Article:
An Introduction to Sweet Sweetback’s Baadasssss Song

12 Jun 2013


Sweet Sweetback’s Baadasssss Song screens at 8pm on 12 June 2013 at the Crowley Theater in Marfa, Texas as part of Ballroom’s New Growth Film Program, co-curated by Rashid Johnson and Josh Siegel, MoMA. Admission is free and open to the public.

Note: For this screening, viewers under 17 will require an accompanying parent or adult guardian.

Sweet Sweetback’s Baadasssss Song is Melvin Van Peebles third movie, which he wrote, directed, produced, composed music for and starred in. Dedicated to “all the sisters and brothers who had enough of the man,” the film follows a young African American man on his flight from white authority. No studio would agree to fund the film, so Van Peebles financed it independently, shooting over a 19-day period, performing his own stunts and several unsimulated sex scenes. Sweet Sweetback is hailed as the beginning of blaxpoloitation as a genre and Van Peebles refused to submit the film to the all-white MPAA ratings board for approval. His opinion was that they were not a jury of his peers and they’d been approving crippling images of people of color for years, so why let them dictate his cinematic agenda? In the end, the film received an X-rating and Van Peebles made T-shirts that read “Rated X by an all white jury,” and incorporated it into his marketing campaign.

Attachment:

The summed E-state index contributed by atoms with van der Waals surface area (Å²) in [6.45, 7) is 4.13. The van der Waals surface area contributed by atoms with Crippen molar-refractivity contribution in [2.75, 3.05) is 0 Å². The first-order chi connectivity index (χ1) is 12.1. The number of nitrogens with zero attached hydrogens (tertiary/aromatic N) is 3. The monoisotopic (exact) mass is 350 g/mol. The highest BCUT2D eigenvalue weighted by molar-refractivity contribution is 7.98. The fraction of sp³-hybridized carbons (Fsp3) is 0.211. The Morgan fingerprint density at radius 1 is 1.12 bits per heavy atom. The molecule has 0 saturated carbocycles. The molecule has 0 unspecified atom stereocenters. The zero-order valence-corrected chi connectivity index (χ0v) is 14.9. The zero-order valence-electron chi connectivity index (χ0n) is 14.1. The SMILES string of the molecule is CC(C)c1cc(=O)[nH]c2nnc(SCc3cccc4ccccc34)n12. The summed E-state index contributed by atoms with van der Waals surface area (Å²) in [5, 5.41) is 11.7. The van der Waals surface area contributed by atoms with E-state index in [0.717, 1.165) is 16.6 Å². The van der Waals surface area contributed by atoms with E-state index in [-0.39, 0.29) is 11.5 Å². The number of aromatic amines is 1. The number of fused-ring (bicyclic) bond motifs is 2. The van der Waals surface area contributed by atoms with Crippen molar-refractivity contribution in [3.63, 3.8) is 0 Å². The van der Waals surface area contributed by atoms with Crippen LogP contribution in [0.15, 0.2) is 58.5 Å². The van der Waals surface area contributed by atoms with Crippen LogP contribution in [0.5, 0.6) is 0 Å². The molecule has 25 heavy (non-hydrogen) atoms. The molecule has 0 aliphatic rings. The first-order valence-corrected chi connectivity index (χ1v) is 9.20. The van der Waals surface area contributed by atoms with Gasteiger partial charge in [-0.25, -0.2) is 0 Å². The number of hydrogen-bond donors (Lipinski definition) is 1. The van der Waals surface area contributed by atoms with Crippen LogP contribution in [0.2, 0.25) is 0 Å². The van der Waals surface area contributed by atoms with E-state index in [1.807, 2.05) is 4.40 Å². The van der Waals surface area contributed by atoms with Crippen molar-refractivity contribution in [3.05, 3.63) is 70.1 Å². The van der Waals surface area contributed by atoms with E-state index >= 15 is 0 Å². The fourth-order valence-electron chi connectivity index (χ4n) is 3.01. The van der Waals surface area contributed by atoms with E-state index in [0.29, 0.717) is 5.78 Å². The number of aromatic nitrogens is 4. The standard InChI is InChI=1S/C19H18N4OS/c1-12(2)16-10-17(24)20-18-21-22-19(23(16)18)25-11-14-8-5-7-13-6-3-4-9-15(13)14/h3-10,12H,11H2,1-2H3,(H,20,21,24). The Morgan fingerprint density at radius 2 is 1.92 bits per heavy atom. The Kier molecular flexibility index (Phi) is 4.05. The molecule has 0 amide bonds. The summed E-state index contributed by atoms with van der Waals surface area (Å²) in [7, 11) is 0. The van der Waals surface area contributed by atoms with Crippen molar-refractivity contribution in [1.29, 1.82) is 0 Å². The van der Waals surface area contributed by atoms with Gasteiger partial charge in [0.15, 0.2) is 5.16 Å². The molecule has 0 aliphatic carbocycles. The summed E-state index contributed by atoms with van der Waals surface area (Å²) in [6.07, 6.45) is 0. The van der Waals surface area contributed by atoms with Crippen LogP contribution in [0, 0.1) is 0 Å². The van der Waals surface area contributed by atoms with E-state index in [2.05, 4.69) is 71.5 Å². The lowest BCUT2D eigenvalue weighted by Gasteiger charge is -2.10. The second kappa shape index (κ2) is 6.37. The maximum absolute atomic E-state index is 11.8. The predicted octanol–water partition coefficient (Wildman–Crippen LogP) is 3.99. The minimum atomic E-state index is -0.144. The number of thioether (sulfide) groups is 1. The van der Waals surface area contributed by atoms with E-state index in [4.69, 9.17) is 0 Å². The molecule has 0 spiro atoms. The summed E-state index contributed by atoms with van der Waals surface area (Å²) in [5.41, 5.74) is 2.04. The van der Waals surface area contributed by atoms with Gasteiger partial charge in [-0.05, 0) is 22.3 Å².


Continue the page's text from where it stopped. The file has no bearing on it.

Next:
In the book Sweet Sweetback’s Baadasssss Song: A Guerilla Filmmaking Manifesto, Van Peebles recounts that the idea for the film materialized during his first soul-searching and auto-erotic trip to the Mojave Desert. Looking out at the at an endless row of electric pylons sandwiched by sky and land, he thought it through:

The New Growth Film Program Concludes: Sweet Sweetback’s Baadasssss Song Tonight!


Ballroom Marfa’s New Growth Film Program concludes this Wednesday, 12 June 2013 with Melvin Van Peebles’ Sweet Sweetback’s Baadasssss Song (1971).

Note: For this screening, viewers under 17 will require an accompanying parent or adult guardian.

All screenings are free and open to the public. Films begin at 8pm at the Crowley Theater in Marfa, Texas.

The New Growth Film program is co-curated by Rashid Johnson and Josh Siegel, MoMA.

Special thanks to Jennifer Bell, Rob Crowley, Tim Crowley, the Crowley Theater and Josh Siegel.

New Growth Film Program

Poster designed by Rob Chabebe of EyeBodega

Descendants of Abraham Hill and Mary Ann Taylor